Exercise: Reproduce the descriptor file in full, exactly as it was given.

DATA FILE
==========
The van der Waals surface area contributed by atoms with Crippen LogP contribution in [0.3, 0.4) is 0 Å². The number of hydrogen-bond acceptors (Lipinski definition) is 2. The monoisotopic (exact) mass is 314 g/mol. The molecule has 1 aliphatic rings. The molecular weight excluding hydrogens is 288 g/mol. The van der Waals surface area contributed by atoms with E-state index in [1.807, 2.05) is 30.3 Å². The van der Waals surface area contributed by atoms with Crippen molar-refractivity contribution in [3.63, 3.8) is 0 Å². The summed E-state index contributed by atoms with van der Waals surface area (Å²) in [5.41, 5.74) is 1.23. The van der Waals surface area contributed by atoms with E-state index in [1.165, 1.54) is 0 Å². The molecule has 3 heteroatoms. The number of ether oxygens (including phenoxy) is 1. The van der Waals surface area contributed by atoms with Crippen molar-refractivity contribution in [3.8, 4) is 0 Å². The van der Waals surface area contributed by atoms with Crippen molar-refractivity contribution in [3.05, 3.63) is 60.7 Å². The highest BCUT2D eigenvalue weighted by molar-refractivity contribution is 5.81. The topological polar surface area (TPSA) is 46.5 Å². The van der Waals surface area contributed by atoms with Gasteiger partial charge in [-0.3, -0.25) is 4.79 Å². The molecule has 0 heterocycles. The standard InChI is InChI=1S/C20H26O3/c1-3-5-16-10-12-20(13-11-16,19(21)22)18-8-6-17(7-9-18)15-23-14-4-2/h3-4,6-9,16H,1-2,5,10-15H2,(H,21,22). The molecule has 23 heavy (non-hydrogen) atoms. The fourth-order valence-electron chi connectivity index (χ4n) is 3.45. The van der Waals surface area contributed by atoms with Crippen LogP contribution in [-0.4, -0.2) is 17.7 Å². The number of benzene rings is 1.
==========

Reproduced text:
The van der Waals surface area contributed by atoms with Crippen LogP contribution in [0.3, 0.4) is 0 Å². The number of hydrogen-bond acceptors (Lipinski definition) is 2. The monoisotopic (exact) mass is 314 g/mol. The molecule has 1 aliphatic rings. The molecular weight excluding hydrogens is 288 g/mol. The van der Waals surface area contributed by atoms with E-state index in [1.807, 2.05) is 30.3 Å². The van der Waals surface area contributed by atoms with Crippen molar-refractivity contribution in [3.63, 3.8) is 0 Å². The summed E-state index contributed by atoms with van der Waals surface area (Å²) in [5.41, 5.74) is 1.23. The van der Waals surface area contributed by atoms with E-state index in [1.165, 1.54) is 0 Å². The molecule has 3 heteroatoms. The number of ether oxygens (including phenoxy) is 1. The van der Waals surface area contributed by atoms with Crippen molar-refractivity contribution in [3.8, 4) is 0 Å². The van der Waals surface area contributed by atoms with Crippen molar-refractivity contribution in [3.05, 3.63) is 60.7 Å². The highest BCUT2D eigenvalue weighted by molar-refractivity contribution is 5.81. The topological polar surface area (TPSA) is 46.5 Å². The van der Waals surface area contributed by atoms with Gasteiger partial charge in [-0.3, -0.25) is 4.79 Å². The molecule has 0 heterocycles. The standard InChI is InChI=1S/C20H26O3/c1-3-5-16-10-12-20(13-11-16,19(21)22)18-8-6-17(7-9-18)15-23-14-4-2/h3-4,6-9,16H,1-2,5,10-15H2,(H,21,22). The molecule has 23 heavy (non-hydrogen) atoms. The fourth-order valence-electron chi connectivity index (χ4n) is 3.45. The van der Waals surface area contributed by atoms with Crippen LogP contribution in [-0.4, -0.2) is 17.7 Å². The number of benzene rings is 1.